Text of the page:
Ashtanga Yoga Part 1

Healing Body & Mind

In this blog I have given a brief description of the method behind Ashtanga Vinyasa Yoga. I am by no means a Yogic scholar. This subject can be, and has been expanded on by other authors. My hope is that this will spark an interest in the subject that will require further exploration.

Ashtanga Vinyasa Yoga is a style of Yoga popularised by Sri K. Pattabhi Jois during the 20th century. Sri K. Pattabhi Jois began his yoga studies in 1927 at the age of 12 with T Krishnamacharya. By 1948 he had established the Ashtanga Yoga Research Institute. Ashtanga Yoga is named after the eight limbs of yoga mentioned in the Yoga Sutras Of Patanjali.

Ashtanga Vinyasa Yoga

Ashtanga Vinyasa Yoga is Hatha Yoga postures/asanas practiced in a continuous choreographed sequence.

Ashtanga is the 8 limbed system as outlined by Patanjali in The Yoga Sutras.

Vinyasa is the counted transitional movements into and out of a posture ( asana ) and the linking of asana to asana.

Yoga is Samadhi. The pinnacle of concentration, the 8th limb of Ashtanga Yoga.

“Sutra 1:2 - yogas-chitta-vrtti-nirodhah” Patanjali

Translates to:
Yoga is stopping or quieting the fluctuations of consciousness.


By choice to hold in stillness, one thought or thing in your mind. From concentration to fixation to complete absorption. Where that which is being held and the holder are the same or one - this is Yoga - John Scott

“Yoga is your mind control capacity.” Sri K. Pattabhi Jois

Mind Control

Hatha Yoga postures are a preparatory stage of physical and mental purification that help the student develop strength, flexibility and steadiness to sit comfortably for long periods of meditation.

In Ashtanga Vinyasa Yoga there is an exact sequence that is followed, starting with Primary Series. In this sequence there are a precise number of synchronised breathe/movement transitions into and out of each posture.

All postures are linked in a exact sequence.

The sequence is to be practiced everyday with an exception of Saturdays and moon days (new and full moon).

Traditionally this method was taught to student by the teacher. The teacher giving certain postures to the student to practice. When the teacher felt the student was ready more postures were taught. Each posture would be taught in sequence with the correct vinyasa. The correct Vinyasa must be learnt and practiced, otherwise we are skipping important movements and breaths. The practice then becomes purely physical.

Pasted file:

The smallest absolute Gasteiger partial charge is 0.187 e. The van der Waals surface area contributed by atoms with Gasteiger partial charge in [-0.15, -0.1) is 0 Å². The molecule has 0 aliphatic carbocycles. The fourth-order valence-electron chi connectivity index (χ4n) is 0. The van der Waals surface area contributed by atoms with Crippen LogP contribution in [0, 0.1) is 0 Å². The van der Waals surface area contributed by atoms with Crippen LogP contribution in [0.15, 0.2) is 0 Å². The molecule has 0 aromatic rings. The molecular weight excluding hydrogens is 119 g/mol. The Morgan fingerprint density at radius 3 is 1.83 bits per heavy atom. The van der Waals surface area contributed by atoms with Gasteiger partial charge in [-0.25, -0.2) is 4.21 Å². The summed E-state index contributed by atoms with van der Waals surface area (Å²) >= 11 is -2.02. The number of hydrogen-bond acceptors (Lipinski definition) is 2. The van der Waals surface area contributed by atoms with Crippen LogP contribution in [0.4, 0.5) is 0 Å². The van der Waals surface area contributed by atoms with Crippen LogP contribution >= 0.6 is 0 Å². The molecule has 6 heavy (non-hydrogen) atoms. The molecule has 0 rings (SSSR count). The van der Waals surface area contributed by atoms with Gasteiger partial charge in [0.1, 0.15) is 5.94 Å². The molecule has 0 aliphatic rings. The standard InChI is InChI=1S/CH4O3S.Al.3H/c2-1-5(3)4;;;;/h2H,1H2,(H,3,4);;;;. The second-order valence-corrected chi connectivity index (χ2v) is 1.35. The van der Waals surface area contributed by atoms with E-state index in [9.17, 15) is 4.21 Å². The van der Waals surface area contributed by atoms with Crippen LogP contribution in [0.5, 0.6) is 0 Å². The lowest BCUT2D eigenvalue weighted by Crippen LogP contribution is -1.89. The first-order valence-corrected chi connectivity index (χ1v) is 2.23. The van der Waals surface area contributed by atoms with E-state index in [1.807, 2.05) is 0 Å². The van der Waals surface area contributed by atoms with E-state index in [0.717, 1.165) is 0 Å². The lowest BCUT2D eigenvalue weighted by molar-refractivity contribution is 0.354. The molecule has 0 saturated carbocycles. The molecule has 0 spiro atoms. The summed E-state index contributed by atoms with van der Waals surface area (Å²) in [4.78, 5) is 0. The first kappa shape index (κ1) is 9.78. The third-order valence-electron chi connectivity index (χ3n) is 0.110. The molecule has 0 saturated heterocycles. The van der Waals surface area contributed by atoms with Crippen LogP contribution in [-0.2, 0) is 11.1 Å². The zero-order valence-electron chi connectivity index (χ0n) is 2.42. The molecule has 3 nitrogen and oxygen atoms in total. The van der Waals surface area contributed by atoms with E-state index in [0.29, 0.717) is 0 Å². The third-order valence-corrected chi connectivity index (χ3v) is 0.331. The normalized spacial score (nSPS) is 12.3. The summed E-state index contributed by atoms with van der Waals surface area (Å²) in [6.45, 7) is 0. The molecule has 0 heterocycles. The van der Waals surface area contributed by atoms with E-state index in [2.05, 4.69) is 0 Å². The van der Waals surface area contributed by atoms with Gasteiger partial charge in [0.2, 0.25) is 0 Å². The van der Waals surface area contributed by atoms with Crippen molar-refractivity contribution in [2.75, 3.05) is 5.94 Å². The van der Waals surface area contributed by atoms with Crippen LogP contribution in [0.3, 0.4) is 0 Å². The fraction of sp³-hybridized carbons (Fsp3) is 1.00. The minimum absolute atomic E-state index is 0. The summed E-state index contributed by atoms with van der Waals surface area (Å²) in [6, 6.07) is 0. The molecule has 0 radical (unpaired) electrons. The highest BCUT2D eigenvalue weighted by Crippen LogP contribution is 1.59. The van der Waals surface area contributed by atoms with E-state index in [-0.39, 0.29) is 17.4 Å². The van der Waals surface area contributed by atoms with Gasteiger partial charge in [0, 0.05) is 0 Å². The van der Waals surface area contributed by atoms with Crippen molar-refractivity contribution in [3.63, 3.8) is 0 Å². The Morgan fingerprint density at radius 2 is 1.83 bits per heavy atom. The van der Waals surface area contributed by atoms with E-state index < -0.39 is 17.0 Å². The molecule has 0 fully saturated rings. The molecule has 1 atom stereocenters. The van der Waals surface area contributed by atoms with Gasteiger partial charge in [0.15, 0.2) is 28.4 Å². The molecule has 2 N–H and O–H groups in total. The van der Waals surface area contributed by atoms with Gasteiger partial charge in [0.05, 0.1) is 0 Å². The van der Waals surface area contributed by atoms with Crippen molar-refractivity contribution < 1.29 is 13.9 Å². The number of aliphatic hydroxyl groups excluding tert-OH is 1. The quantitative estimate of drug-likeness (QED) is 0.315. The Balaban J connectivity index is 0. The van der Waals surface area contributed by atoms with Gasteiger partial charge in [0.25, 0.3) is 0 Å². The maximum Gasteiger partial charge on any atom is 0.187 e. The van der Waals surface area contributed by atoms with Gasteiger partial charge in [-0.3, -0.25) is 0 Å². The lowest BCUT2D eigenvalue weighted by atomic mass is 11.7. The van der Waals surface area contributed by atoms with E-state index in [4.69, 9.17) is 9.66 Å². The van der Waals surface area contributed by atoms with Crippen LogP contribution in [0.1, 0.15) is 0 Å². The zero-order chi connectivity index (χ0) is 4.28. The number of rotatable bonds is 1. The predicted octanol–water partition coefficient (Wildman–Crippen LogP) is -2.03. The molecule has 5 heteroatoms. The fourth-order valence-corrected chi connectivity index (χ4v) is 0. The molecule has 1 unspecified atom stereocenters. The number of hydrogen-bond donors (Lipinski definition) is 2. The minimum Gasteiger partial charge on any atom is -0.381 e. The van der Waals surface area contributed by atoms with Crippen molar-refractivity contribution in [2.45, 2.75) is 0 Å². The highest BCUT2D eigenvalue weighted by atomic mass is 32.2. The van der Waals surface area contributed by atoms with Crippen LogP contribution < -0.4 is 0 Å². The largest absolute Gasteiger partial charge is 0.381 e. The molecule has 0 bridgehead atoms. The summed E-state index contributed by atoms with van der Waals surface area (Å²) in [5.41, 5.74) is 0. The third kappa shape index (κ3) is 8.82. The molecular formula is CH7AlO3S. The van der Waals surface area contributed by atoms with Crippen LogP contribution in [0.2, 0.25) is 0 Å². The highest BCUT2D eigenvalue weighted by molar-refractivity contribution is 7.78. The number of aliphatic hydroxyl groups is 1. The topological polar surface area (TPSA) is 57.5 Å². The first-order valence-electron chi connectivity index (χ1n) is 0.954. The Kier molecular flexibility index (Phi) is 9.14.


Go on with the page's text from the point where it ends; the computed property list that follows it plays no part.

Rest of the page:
“Yoga is an internal practice. the rest is just a circus.” Sri K Pattabhi Jois


Control of the body and mind is further increased with use of the Tristana method. Tristan is a tri-focus of the 3 key techniques of the Ashtanga Vinyasa methods.

Breath = Ujjayi Pranayama
Bandha = Posture
Drishti = Looking place

Bandha is a lock or seal. Bandhas are intersection points with our bodies that relay and regulate prana (energy). The development of bandha control cultivates and increases prana. Think of doing an exercise and engaging your core muscles to stabilise your spine as a very crude example. The use of Bandhas brings an internal focus to the physical body.

Ujjayi Pranayama means victorious breath. The inhalation and exhalation are equal, and there is a gentle closing of the back of the throat to create a ‘haaa’ sound, that can be likened to the sound of the ocean on a beach. The use of a free flowing Ujjayi breath fills our bodies with prana. Without this prana/energy our bodies will become sick! As we breath with sound we can feel the vibration of the energy entering our body and our ears are drawn to the sound.

Each posture in the Ashtanga Vinyasa Yoga method has a specific looking place or Drishti. By practicing Drishti, our eyes fixated on one spot, the mind becomes focused.

“The full ashtanga system practiced with devotion leads to freedom within one's heart.” Sri K. Pattabhi Jois

The Counted Method

The use of mantra has been used in Yoga to help clear the mind. In Ashtanga Vinyasa Yoga the Mantra is the sanskrit count. Every posture has a counted transitional movements into and out of it and each posture is linked to the next. The teacher simply counts the students through the correct Vinyasa sequence.

By practicing Ashtanga Vinyasa Yoga using the correct counted method and the use of Tristana we can bring focus to the mind, taking the practitioner inside. The inner focus leads to the development of Pratyahara (withdrawal of the senses) the 5th limb of Ashtanga Yoga as outlined by Patanjali.

“Yoga is for internal cleansing, not external exercising. Yoga means true self knowledge.” Sri K. Pattabhi Jois

Do Your Practice

Practicing the correct sequence mindfully, consistently, with patience everyday will gradually open up and heal the physical body. It will make us deeply aware of the state of our body, how we are feeling that day, our emotional state. Some days our focus and concentration may be strong, others not so much. The important thing is to practice. Not with attachment to a goal. A goal to reach a particular posture!! This will almost certainly lead to injury. Practice with dedication, persistence, patience and devotion. Have faith in the method.

“Yoga is 99% practice and 1% theory… Practice practice practice… Do your practice and all is coming.” Sri K. Pattabhi Jois

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